The Murder-Filled History Of The, Uh, Fancy Hat Industry

Modern conservation laws prevent you from shooting an endangered condor because it looked at you funny, dumping nuclear waste into a bear den in an attempt to create super bears, and otherwise living like a Captain Planet villain. You probably know this wasn't always the case, with America's attitude having once been "Gunning down hundreds of buffalo from a train is conserving our fun."

But what led to improvements? Better science? The invention of Big Buck Hunter arcade machines? Well, yes, but also murder. And so, because we need a break from our depressing research into ursine tumors, here is the story of Guy Bradley.  

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In the late 19th and early 20th centuries, gigantic feathered hats were all the rage. Nothing made a woman more attractive than looking like she was in the early stages of transitioning Animorphs-style into a peacock. An ounce of feathers was often worth as much as an ounce of gold, and a hell of a lot of ounces were being harvested. In 1902, a single London auction unloaded 48,240 ounces of heron plumes, which necessitated about 192,650 dead herons. Worldwide, millions of birds were being slaughtered each year to fuel Big Fancy Hat. (Add this to the rash of early 1900s egg crimes and it becomes rapidly apparent your great-great-grandparents reeeally hated anything that dared to evolve wings.)

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Nature's bounty was once considered inexhaustible. No matter how many birds were killed, it was commonly believed they would simply continue to respawn like World of Warcraft mobs. Nowadays, of course, we know that denying humanity's impact on the environment is a fringe stance held only by prominent politicians, business tycoons, and influential YouTubers, but this ignorance drove numerous species to the precipice of extinction and wiped out the passenger pigeon entirely.  

Bird enthusiasts began to question the whole "leaving carcasses to rot in front of their starving offspring en masse is totes fine for the environment" argument, and groups formed to encourage protective legislation. These included early chapters of the Audubon Society whose members, completely unaware that comedy publications would be snickering at them over a century later, signed a pledge promising to never "molest birds." The Society that you now associate with laidback grandmas was promptly declared "extremist" by politicians and hat lobbyists, as their "self-righteous" concern for the environment would supposedly ruin the careers of hardworking Americans. If that reminds you of the current climate change argument, that's because time is a flat circle that mocks you for caring about things.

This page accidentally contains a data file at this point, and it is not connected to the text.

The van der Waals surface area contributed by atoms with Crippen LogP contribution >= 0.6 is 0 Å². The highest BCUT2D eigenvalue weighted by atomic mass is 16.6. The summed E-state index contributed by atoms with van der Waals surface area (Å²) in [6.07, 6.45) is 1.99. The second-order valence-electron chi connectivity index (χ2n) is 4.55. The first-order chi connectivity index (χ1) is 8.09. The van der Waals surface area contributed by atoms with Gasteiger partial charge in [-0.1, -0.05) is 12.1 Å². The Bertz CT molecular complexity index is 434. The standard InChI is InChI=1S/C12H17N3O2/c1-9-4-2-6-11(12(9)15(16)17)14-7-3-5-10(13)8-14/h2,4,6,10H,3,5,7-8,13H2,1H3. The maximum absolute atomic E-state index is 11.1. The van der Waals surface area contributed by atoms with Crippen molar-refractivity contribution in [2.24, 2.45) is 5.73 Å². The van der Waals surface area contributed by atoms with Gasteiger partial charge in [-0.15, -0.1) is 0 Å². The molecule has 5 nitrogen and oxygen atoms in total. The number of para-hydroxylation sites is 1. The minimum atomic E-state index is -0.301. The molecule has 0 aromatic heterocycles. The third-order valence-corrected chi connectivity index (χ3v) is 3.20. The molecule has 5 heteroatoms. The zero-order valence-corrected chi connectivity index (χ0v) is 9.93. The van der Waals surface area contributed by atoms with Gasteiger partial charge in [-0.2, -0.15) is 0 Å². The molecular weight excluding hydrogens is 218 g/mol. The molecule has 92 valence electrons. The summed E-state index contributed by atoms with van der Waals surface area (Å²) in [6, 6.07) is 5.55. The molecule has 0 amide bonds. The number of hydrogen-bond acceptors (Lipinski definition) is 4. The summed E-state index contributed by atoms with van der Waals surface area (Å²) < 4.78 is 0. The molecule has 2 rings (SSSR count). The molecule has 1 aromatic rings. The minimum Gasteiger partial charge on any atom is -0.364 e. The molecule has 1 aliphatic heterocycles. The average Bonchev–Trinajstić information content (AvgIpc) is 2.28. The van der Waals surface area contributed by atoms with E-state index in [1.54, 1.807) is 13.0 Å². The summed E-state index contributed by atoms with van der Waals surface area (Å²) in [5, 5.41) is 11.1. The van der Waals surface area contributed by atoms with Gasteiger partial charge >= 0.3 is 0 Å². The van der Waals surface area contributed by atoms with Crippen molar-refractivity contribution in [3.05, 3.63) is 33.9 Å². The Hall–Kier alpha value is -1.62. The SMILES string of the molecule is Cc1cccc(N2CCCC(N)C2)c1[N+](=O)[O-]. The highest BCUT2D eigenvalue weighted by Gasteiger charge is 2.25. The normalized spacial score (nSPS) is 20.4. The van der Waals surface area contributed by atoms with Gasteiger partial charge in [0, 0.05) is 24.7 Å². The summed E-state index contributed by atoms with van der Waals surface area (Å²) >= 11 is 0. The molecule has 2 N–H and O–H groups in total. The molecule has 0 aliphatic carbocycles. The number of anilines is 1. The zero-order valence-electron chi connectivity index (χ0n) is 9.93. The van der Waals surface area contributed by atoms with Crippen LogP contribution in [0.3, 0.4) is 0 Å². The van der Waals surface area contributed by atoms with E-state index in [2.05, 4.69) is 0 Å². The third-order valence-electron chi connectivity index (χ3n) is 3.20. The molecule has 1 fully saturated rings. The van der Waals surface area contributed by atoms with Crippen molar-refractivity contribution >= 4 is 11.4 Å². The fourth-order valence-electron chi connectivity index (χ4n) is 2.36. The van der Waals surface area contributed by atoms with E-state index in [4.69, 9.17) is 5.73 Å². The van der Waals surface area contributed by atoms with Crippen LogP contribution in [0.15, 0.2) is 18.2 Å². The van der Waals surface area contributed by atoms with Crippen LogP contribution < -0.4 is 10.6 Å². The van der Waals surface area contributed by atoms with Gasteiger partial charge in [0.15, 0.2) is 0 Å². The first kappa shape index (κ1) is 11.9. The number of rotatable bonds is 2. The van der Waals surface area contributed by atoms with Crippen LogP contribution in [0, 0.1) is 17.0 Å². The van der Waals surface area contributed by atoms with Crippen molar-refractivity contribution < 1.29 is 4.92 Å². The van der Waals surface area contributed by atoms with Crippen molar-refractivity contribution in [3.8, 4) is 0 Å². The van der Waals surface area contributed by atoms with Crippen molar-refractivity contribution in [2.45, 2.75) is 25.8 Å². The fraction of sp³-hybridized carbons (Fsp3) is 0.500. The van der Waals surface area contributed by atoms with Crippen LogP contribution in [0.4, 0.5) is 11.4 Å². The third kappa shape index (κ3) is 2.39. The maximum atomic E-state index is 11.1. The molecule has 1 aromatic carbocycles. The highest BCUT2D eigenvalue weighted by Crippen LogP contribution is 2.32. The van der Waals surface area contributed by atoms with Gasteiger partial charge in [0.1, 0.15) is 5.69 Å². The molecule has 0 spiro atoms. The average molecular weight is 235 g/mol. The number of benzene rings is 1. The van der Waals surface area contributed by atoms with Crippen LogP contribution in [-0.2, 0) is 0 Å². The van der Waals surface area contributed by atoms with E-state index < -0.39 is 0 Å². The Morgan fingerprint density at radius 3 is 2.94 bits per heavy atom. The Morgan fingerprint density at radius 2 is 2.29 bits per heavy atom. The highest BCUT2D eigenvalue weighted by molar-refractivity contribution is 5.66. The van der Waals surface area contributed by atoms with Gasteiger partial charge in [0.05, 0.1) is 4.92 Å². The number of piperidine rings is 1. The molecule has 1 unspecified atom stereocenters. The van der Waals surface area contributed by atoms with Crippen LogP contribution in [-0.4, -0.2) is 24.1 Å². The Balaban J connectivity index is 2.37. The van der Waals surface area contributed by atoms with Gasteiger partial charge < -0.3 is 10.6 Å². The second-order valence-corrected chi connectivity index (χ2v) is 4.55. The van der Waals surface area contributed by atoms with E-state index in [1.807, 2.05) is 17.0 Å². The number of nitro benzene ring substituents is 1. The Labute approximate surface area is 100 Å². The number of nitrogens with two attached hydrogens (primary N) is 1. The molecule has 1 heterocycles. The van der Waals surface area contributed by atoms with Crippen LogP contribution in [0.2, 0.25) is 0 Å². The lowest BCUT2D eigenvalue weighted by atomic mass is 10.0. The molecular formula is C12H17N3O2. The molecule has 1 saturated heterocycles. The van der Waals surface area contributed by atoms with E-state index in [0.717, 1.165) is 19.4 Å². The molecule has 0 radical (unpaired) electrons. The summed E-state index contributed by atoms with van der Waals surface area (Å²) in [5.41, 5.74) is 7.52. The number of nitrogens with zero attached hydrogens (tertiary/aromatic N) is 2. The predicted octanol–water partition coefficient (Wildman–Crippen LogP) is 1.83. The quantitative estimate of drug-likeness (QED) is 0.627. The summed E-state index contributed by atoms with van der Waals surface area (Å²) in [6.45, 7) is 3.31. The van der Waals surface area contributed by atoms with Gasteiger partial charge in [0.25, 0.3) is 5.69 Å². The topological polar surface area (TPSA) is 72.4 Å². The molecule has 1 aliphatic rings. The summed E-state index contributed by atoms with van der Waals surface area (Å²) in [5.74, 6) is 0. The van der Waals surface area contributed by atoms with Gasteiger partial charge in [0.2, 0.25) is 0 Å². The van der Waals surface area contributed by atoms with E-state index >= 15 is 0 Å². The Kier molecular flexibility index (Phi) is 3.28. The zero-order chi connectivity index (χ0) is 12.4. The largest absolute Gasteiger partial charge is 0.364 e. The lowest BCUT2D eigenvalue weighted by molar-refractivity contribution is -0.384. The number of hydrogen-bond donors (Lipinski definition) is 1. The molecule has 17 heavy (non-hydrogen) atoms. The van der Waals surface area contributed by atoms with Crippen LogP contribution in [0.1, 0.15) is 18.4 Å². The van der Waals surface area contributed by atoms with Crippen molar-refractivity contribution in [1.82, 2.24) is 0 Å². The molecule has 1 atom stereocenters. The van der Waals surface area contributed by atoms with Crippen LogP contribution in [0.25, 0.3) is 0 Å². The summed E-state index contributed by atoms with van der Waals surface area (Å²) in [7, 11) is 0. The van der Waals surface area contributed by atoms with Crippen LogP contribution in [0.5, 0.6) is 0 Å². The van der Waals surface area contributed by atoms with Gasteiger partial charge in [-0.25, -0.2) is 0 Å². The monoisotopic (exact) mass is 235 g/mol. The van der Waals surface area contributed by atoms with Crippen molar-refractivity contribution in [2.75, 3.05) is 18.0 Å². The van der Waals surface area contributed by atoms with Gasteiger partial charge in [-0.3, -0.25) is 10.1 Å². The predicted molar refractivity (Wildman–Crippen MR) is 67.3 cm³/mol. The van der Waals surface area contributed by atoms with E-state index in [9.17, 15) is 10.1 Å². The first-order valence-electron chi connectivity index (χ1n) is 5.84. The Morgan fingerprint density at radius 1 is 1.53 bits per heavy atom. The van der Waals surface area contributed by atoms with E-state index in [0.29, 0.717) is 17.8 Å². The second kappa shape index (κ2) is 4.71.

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But in 1900 conservationists -- backed by their own political supporters, like New York Governor Teddy Roosevelt -- succeeded in passing the Lacey Act. As America's first federal wildlife law it ostensibly cracked down on indiscriminate bird slaughter and the interstate traffic of the feathers plucked from their corpses, but it was often enforced about as well as jaywalking laws. A 1901 Florida law that protected plume birds was equally toothless. And that's where Florida man Guy Bradley comes in.

A teenage Bradley guided hunters through the Everglades as they killed thousands of birds and, as a young man, he would hunt birds himself for extra cash. But he respected the Lacey Act and retired from plume hunting -- not an easy decision when a few days work could make you more money than other jobs in the region paid all year. Luckily for him, in 1902 the new father was soon offered the job of Florida's first game warden. 

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Bradley was recruited under the Hollywood thriller logic that he knew all the tricks poachers would use. Most hunters respected the new laws, and the reasoning that their good times couldn't last if Florida's birds were annihilated. Others would quit after Bradley caught them but let them off with an educational lecture. But some just saw fewer competitors as an opportunity, which left Bradley and a couple deputies with hundreds of miles of Florida wilderness to cover.